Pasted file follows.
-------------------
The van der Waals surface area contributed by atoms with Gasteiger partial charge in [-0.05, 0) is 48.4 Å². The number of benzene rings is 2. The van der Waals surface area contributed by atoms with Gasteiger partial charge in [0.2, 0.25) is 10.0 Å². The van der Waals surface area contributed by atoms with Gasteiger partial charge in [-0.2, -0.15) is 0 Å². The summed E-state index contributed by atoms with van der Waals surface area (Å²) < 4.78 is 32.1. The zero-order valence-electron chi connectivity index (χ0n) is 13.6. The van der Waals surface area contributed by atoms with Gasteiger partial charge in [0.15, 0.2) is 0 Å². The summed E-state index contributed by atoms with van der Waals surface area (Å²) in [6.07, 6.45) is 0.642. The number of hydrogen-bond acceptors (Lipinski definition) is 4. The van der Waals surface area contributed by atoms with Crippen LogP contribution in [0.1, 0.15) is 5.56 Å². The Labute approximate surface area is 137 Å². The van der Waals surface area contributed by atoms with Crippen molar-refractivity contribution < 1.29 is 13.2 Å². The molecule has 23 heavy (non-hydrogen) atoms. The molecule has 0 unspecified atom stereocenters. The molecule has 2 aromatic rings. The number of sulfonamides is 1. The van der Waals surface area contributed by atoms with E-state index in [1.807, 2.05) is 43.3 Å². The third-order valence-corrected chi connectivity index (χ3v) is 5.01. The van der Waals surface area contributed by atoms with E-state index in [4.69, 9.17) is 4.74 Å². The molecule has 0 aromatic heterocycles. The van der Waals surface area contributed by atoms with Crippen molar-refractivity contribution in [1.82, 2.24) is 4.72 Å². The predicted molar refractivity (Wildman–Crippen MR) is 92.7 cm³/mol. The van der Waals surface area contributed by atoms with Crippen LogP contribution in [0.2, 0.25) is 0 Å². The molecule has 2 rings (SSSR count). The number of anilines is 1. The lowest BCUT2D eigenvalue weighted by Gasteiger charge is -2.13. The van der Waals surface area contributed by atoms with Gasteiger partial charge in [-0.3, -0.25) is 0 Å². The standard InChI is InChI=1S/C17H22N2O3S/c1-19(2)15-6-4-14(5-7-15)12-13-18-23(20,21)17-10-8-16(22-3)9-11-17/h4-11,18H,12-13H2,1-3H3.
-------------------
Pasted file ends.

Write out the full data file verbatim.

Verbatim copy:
The van der Waals surface area contributed by atoms with Gasteiger partial charge in [-0.05, 0) is 48.4 Å². The number of benzene rings is 2. The van der Waals surface area contributed by atoms with Gasteiger partial charge in [0.2, 0.25) is 10.0 Å². The van der Waals surface area contributed by atoms with Gasteiger partial charge in [-0.2, -0.15) is 0 Å². The summed E-state index contributed by atoms with van der Waals surface area (Å²) < 4.78 is 32.1. The zero-order valence-electron chi connectivity index (χ0n) is 13.6. The van der Waals surface area contributed by atoms with Gasteiger partial charge in [0.15, 0.2) is 0 Å². The summed E-state index contributed by atoms with van der Waals surface area (Å²) in [6.07, 6.45) is 0.642. The number of hydrogen-bond acceptors (Lipinski definition) is 4. The van der Waals surface area contributed by atoms with Crippen LogP contribution in [0.1, 0.15) is 5.56 Å². The Labute approximate surface area is 137 Å². The van der Waals surface area contributed by atoms with Crippen molar-refractivity contribution < 1.29 is 13.2 Å². The molecule has 23 heavy (non-hydrogen) atoms. The molecule has 0 unspecified atom stereocenters. The molecule has 2 aromatic rings. The number of sulfonamides is 1. The van der Waals surface area contributed by atoms with E-state index in [1.807, 2.05) is 43.3 Å². The third-order valence-corrected chi connectivity index (χ3v) is 5.01. The van der Waals surface area contributed by atoms with E-state index in [4.69, 9.17) is 4.74 Å². The molecule has 0 aromatic heterocycles. The van der Waals surface area contributed by atoms with Crippen molar-refractivity contribution in [1.82, 2.24) is 4.72 Å². The predicted molar refractivity (Wildman–Crippen MR) is 92.7 cm³/mol. The van der Waals surface area contributed by atoms with Crippen LogP contribution in [0.2, 0.25) is 0 Å². The molecule has 2 rings (SSSR count). The number of anilines is 1. The lowest BCUT2D eigenvalue weighted by Gasteiger charge is -2.13. The van der Waals surface area contributed by atoms with Gasteiger partial charge in [-0.3, -0.25) is 0 Å². The standard InChI is InChI=1S/C17H22N2O3S/c1-19(2)15-6-4-14(5-7-15)12-13-18-23(20,21)17-10-8-16(22-3)9-11-17/h4-11,18H,12-13H2,1-3H3.